The biology of closely related and recently separated species is of special interest in the study of speciation. Recognition of the status of such populations presents problems – it is not always easy to discriminate which populations are fully reproductively isolated from those where some hybridisation between ‘species’ occurs. In our chosen study organism, Littorina saxatilis in the prosobranch subgenus Neritrema, there is still considerable controversy over which populations are in a state of gene flow with which others. Recent opinion holds that there are three differentiated sibling species: L. saxatilis, L. arcana and L. nigrolineata, with the status of the small barnacle-dwelling L. neglecta still controversial. In this chapter, we question the genetic unity of L. saxatilis sensu stricto, and discuss the relative importance of study of shell morphology, enzyme polymorphisms and DNA polymorphisms. We conclude that in this organism, enzyme polymorphisms are a weak tool for the study of sibling species.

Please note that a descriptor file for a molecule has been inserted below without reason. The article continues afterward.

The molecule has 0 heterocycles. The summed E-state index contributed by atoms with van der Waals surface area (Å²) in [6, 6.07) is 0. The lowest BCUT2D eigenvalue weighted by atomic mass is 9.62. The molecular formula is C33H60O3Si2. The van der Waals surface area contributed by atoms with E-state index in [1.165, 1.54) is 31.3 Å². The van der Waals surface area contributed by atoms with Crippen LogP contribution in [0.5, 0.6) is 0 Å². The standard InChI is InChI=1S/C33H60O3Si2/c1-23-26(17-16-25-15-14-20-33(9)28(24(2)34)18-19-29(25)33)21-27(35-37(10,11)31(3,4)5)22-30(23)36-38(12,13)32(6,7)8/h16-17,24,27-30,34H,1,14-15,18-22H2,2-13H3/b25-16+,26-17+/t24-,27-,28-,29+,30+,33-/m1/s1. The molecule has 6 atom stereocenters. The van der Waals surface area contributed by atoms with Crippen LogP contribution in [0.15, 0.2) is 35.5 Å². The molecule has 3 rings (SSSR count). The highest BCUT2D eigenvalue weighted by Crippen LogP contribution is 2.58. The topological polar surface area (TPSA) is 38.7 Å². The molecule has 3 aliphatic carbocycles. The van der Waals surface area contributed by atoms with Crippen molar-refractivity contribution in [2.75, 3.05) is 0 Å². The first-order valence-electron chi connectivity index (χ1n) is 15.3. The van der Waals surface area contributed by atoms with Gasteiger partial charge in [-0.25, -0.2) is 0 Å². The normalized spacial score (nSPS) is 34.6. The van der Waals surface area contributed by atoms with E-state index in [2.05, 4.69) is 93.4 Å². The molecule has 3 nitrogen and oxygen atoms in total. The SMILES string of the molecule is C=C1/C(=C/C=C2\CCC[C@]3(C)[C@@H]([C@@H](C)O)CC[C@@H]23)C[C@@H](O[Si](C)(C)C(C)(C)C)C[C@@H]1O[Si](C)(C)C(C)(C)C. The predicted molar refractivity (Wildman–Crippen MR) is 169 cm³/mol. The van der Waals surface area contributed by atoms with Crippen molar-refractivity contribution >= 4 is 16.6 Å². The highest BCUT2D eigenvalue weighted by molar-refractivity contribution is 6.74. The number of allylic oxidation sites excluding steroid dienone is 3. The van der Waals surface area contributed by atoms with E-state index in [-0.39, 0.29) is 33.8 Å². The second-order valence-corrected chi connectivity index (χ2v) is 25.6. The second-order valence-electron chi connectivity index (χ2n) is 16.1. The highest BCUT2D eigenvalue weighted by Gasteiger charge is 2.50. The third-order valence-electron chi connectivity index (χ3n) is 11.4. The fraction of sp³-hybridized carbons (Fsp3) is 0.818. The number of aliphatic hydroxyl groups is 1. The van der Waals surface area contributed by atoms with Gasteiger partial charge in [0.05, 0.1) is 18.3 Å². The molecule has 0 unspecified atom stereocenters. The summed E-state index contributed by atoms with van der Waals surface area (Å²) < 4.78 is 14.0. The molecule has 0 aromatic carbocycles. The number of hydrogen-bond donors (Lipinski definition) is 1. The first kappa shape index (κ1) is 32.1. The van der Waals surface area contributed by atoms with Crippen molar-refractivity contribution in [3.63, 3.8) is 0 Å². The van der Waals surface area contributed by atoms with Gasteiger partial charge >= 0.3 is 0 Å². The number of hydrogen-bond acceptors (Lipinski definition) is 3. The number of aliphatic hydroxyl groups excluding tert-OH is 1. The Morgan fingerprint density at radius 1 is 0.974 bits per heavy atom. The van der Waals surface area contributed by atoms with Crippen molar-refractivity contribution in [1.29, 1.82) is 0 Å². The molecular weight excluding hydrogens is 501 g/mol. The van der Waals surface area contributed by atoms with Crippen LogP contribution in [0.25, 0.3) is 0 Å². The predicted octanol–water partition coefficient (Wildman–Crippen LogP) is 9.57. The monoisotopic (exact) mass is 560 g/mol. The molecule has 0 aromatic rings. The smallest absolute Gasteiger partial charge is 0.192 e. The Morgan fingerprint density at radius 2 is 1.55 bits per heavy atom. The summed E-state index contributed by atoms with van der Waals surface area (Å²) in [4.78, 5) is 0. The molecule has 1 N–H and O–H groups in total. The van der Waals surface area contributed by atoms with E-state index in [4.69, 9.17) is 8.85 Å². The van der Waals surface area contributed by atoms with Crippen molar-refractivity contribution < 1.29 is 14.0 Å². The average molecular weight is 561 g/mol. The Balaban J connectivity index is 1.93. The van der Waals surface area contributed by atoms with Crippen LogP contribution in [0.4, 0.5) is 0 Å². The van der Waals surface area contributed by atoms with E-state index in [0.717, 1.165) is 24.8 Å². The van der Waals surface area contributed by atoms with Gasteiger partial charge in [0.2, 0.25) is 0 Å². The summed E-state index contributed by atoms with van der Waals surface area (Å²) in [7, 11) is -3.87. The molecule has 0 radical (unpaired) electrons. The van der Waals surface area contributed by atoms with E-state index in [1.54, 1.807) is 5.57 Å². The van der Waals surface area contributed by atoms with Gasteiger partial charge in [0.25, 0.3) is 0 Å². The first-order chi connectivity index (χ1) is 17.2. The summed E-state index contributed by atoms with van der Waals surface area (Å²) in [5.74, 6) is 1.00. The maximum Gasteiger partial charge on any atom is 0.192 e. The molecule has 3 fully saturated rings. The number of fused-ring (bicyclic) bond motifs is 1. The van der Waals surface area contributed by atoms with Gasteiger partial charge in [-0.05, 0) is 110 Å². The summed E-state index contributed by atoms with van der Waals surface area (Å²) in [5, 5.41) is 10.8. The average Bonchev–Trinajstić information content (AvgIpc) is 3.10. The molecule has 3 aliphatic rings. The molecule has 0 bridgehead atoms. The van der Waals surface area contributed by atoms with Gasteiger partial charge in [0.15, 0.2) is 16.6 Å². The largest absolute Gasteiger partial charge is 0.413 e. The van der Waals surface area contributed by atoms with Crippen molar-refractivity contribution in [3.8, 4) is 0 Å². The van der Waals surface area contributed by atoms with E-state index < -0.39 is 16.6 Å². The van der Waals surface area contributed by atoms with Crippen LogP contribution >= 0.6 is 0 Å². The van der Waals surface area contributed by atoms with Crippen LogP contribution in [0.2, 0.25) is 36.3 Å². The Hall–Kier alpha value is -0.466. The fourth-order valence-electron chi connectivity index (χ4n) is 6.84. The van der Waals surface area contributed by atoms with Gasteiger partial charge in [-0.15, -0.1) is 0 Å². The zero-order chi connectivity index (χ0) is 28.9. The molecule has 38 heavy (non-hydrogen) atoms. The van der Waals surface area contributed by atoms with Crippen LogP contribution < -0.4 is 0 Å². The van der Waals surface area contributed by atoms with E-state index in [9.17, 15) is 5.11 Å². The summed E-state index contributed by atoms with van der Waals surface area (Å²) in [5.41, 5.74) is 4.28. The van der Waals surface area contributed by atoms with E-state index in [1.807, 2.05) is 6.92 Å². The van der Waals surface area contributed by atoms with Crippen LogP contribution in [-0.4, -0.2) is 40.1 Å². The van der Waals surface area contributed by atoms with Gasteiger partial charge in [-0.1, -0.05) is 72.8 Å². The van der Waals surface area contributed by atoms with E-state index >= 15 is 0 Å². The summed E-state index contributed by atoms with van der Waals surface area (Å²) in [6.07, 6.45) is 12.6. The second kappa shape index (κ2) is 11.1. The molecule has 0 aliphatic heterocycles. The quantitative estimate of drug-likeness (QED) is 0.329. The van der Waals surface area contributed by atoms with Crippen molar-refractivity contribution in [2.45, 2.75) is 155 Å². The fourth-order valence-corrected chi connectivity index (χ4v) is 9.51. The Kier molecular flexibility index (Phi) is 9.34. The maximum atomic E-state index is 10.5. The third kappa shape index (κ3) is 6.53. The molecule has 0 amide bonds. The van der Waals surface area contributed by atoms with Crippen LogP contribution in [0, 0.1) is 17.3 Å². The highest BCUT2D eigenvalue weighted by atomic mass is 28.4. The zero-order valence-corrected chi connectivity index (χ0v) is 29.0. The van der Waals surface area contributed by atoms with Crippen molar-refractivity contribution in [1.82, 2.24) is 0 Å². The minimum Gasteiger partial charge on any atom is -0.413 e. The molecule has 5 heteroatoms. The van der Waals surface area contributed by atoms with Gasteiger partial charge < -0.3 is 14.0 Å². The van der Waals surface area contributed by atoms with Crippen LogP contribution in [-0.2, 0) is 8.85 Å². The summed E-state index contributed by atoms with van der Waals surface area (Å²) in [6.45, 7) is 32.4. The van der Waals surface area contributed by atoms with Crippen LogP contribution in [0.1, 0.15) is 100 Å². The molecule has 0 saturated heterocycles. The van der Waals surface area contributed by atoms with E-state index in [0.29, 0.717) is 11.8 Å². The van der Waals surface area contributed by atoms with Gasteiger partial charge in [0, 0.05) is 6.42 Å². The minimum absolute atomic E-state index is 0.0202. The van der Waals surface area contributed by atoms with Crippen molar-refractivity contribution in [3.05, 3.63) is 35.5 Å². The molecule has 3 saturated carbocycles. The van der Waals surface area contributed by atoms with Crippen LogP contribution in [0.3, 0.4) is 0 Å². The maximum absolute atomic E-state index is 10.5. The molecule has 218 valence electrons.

A ‘species’ is often held to comprise a group of populations that freely exchange genes among themselves, but not with other groups. The idea of species is, for some workers, fundamental in biology and studies of biodiversity (e.g. Futuyma, 1987), and indeed inasmuch as species are genetically circumscribed units, this has force. Our opening sentence is an expression of the Biological Species Concept (BSC) especially associated with Mayr (e.g. Mayr, 1963) – there are other species concepts.